And if they do a U turn midstream?
March 20 (Bloomberg) — U.S. Treasury Secretary Henry Paulson and the sovereign wealth funds of Abu Dhabi and
Singapore agreed to adopt rules for greater disclosure and to ensure their
investments are for economic, not “geopolitical,” purposes.
Paulson and officials from the two countries said there’s a “common interest
in an open and stable international financial system,” according to a joint
statement after talks in Washington. A set of “best practices will create
strong incentive among SWFs and investment-recipient countries to hold
themselves to high standards.”
The U.S. is pushing the government-run funds and their target countries to
agree to guidelines being drafted by the International Monetary Fund
and the Organization for Economic Cooperation and Development. Paulson’s efforts
are aimed in part to head off protectionist sentiment in Congress against
“Singapore and UAE have long-established, well-respected funds and are
showing real leadership by joining with us today,” Paulson said in the
statement. “The U.S. welcomes sovereign wealth fund investment and looks
forward to continuing to work with these two countries and others to support the
initiatives under way at the IMF and OECD.”
The Treasury chief has expressed concern that a lack of transparency by the
funds could spark a rise in U.S. protectionism. The European Commission last
month called for an international accord to limit the political influence of the
state-owned capital pools, which have grown in number to about 40, managing
between $2 trillion and $3 trillion.
The three countries today agreed that all investments must be based only on
commercial grounds, and the funds should increase the disclosure of information
and make sure they have strong risk management and governance controls. They
also agreed that countries that receive investment shouldn’t set up
protectionist barriers and have consistent, non-discriminatory investment rules.
Unclear abour Islamic finance. We, we are here to help. Dig this …..
Helping the West Understand Islam through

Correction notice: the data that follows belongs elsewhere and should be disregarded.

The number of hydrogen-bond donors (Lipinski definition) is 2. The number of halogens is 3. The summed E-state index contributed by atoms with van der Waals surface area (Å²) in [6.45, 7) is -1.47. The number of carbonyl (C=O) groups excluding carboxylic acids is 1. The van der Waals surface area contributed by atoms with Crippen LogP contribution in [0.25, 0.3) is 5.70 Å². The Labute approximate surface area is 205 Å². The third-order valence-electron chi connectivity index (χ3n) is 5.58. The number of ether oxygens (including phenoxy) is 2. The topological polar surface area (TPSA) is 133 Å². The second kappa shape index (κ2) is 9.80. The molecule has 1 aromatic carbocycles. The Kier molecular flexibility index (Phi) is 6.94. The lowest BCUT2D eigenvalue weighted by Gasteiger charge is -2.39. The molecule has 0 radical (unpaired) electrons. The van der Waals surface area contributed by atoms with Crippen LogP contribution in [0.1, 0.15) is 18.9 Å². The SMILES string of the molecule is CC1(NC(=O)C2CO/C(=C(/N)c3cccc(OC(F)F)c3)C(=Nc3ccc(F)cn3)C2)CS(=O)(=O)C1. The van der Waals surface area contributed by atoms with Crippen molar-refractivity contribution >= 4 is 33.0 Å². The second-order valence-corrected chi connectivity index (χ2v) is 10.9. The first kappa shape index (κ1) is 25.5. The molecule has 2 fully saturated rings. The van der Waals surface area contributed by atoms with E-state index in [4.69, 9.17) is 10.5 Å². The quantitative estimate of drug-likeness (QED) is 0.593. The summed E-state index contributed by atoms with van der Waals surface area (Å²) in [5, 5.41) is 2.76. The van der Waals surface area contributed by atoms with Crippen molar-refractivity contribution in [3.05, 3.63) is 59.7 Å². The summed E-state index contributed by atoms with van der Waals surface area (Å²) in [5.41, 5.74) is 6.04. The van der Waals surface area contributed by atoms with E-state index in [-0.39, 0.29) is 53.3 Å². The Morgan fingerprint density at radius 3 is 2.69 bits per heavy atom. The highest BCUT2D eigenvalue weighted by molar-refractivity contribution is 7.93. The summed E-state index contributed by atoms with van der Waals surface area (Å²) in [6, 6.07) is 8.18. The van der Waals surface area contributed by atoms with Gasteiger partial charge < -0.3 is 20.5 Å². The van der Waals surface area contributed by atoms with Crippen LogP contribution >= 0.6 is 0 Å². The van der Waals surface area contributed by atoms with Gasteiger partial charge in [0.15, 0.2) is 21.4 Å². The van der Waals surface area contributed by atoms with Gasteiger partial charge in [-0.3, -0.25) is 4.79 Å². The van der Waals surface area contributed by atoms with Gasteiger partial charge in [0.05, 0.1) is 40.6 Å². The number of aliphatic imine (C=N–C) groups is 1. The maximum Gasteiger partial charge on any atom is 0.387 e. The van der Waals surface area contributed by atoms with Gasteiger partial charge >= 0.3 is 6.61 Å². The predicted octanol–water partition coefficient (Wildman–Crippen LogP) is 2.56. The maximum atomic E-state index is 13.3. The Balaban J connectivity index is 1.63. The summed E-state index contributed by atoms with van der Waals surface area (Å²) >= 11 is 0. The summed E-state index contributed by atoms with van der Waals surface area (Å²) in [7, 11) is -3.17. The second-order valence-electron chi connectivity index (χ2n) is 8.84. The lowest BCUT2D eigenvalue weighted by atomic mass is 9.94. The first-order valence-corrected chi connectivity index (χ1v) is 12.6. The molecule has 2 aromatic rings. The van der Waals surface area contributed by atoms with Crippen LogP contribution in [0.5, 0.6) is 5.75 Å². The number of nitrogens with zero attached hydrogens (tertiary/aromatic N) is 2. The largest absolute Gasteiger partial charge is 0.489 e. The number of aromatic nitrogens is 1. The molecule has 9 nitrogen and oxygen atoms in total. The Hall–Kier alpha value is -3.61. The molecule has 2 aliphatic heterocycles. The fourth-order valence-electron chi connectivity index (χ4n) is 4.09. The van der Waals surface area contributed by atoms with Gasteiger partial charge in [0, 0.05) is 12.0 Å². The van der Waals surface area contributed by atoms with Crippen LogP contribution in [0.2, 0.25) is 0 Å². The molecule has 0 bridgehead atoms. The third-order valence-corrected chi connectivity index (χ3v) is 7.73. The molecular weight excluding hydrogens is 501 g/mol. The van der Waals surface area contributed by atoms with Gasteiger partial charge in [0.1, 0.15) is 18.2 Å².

Finance Lahem al Nasser , asharq alawsat
Riyadh, Asharq Al-Awsat- Islamic banking derives its rulings and principles
from the Holy Quran and Sunnah (Prophetic traditions). Both are divine sources
that God revealed to the Prophet Mohammed (PBUH). In the Holy Quran, God said:
“And Allah has revealed to you the Book and the wisdom,” (Surat An Nisaa, Verse
The torture never stops.
According to Mufassirs, those who interpret the Quran, wisdom here refers to
the Sunnah and this is what qualifies Islamic banking to solve a number of
problems that the contemporary financial system suffers from as a result of
using methods and tools that are purely governed by the selfish interests of
humans irrespective of the catastrophic effects this may have on society for
example usury, Gharar and Jahala [a sale involving risk], and Maysar [gambling]
all of which are prohibited by Shariah law because they inflict serious damage
upon individuals and society.
Perhaps the clearest example of the harm that these prohibited tools could
inflict upon society and economy is the mortgage crisis that the world is
experiencing today. It has led many international financial institutions to
write off numerous debts and consequently has suffered many setbacks causing the
dismissal of numerous employees and disturbance to financial markets. There has
been a lot of talk recently about the possibility of an international recession
as major financial institutions have collapsed one after another and their
experiences have not assisted in avoiding or predicting this crisis. What has
happened so far might only be the tip of the iceberg.
Despite the magnitude and the escalation of this crisis, it does not affect
Islamic banks because Islamic law (Shariah) that governs these financial
institutions prohibits using the financial tools that have led to the mortgage
crisis. In view of the fact that a number of Western societies have been hit by
this crisis, where numerous Islamic banking institutes are based, many
researchers within these societies will look into the foundations upon which
these institutions are based and the methods that they follow. Undoubtedly, any
study of these institutions would implicitly lead the researcher to study the
Quran and Sunnah.
I believe that any study of the Quran and Sunnah away from the preconceptions
and abhorrent fanaticism, would push one to realize the greatness of the Islamic
religion and its mercy upon mankind. In the Quran, God says, “And We have not
sent you [the Prophet Mohammed] but as a mercy to the worlds,” (Surat Anbiya,
Uh, I thought we were talking about finance.
Therefore, I consider this a suitable opportunity to urge Islamic financial
institutions to fund research and studies that are related to Islamic financial
theories and to increase the number of symposiums and workshops that will
explain the foundations upon which Islamic banking is based and the apparatus
that it uses. In addition they should demonstrate the Islamic perspective of the
causes of the mortgage crisis and how the Islamic financial institutions’
adherence to the provisions of Islamic Law allowed them to avoid this crisis.
Furthermore, Islamic financial institutions must seek to achieve the goals of
Islamic Law and keep away from formalism in its transactions, showing the world
that Islamic law is capable of solving its difficult financial problems.
There’s more trouble ……… read it all. Lahem al Nasser is an Islamic banking adviser.
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